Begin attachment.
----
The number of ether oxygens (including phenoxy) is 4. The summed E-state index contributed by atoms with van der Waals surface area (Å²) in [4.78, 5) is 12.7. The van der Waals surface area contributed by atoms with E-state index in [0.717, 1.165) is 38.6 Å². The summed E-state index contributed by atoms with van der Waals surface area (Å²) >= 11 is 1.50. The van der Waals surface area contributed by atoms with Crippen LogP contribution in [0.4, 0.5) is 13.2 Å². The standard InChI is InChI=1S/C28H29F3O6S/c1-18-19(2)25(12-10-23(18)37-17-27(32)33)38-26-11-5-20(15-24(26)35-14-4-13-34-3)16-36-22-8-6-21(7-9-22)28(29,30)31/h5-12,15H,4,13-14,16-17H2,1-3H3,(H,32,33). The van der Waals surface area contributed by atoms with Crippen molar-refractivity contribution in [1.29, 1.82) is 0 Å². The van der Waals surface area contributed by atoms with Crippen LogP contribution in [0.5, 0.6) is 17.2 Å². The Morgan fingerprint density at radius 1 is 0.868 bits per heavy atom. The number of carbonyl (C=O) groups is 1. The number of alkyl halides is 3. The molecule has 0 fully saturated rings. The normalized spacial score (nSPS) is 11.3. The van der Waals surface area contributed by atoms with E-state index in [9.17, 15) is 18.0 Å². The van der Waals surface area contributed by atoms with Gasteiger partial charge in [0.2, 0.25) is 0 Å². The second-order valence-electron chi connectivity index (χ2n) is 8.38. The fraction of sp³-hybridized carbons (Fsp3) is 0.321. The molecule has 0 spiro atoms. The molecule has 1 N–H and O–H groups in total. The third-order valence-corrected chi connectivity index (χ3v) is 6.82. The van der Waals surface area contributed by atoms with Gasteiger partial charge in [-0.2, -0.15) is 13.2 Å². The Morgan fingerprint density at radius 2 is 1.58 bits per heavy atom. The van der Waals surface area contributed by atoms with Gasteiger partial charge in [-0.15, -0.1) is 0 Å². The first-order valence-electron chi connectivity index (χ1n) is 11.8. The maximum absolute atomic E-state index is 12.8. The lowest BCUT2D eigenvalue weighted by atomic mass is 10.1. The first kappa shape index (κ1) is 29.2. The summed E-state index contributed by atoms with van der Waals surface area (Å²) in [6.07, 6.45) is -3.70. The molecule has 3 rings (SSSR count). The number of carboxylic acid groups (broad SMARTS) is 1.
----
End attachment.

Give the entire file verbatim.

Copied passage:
The number of ether oxygens (including phenoxy) is 4. The summed E-state index contributed by atoms with van der Waals surface area (Å²) in [4.78, 5) is 12.7. The van der Waals surface area contributed by atoms with E-state index in [0.717, 1.165) is 38.6 Å². The summed E-state index contributed by atoms with van der Waals surface area (Å²) >= 11 is 1.50. The van der Waals surface area contributed by atoms with Crippen LogP contribution in [0.4, 0.5) is 13.2 Å². The standard InChI is InChI=1S/C28H29F3O6S/c1-18-19(2)25(12-10-23(18)37-17-27(32)33)38-26-11-5-20(15-24(26)35-14-4-13-34-3)16-36-22-8-6-21(7-9-22)28(29,30)31/h5-12,15H,4,13-14,16-17H2,1-3H3,(H,32,33). The van der Waals surface area contributed by atoms with Crippen molar-refractivity contribution in [1.29, 1.82) is 0 Å². The van der Waals surface area contributed by atoms with Crippen LogP contribution in [0.5, 0.6) is 17.2 Å². The Morgan fingerprint density at radius 1 is 0.868 bits per heavy atom. The number of carbonyl (C=O) groups is 1. The number of alkyl halides is 3. The molecule has 0 fully saturated rings. The normalized spacial score (nSPS) is 11.3. The van der Waals surface area contributed by atoms with E-state index in [9.17, 15) is 18.0 Å². The van der Waals surface area contributed by atoms with Gasteiger partial charge in [0.2, 0.25) is 0 Å². The second-order valence-electron chi connectivity index (χ2n) is 8.38. The fraction of sp³-hybridized carbons (Fsp3) is 0.321. The molecule has 0 spiro atoms. The molecule has 1 N–H and O–H groups in total. The third-order valence-corrected chi connectivity index (χ3v) is 6.82. The van der Waals surface area contributed by atoms with Gasteiger partial charge in [-0.2, -0.15) is 13.2 Å². The Morgan fingerprint density at radius 2 is 1.58 bits per heavy atom. The van der Waals surface area contributed by atoms with Gasteiger partial charge in [-0.15, -0.1) is 0 Å². The first-order valence-electron chi connectivity index (χ1n) is 11.8. The maximum absolute atomic E-state index is 12.8. The lowest BCUT2D eigenvalue weighted by atomic mass is 10.1. The first kappa shape index (κ1) is 29.2. The summed E-state index contributed by atoms with van der Waals surface area (Å²) in [6.07, 6.45) is -3.70. The molecule has 3 rings (SSSR count). The number of carboxylic acid groups (broad SMARTS) is 1.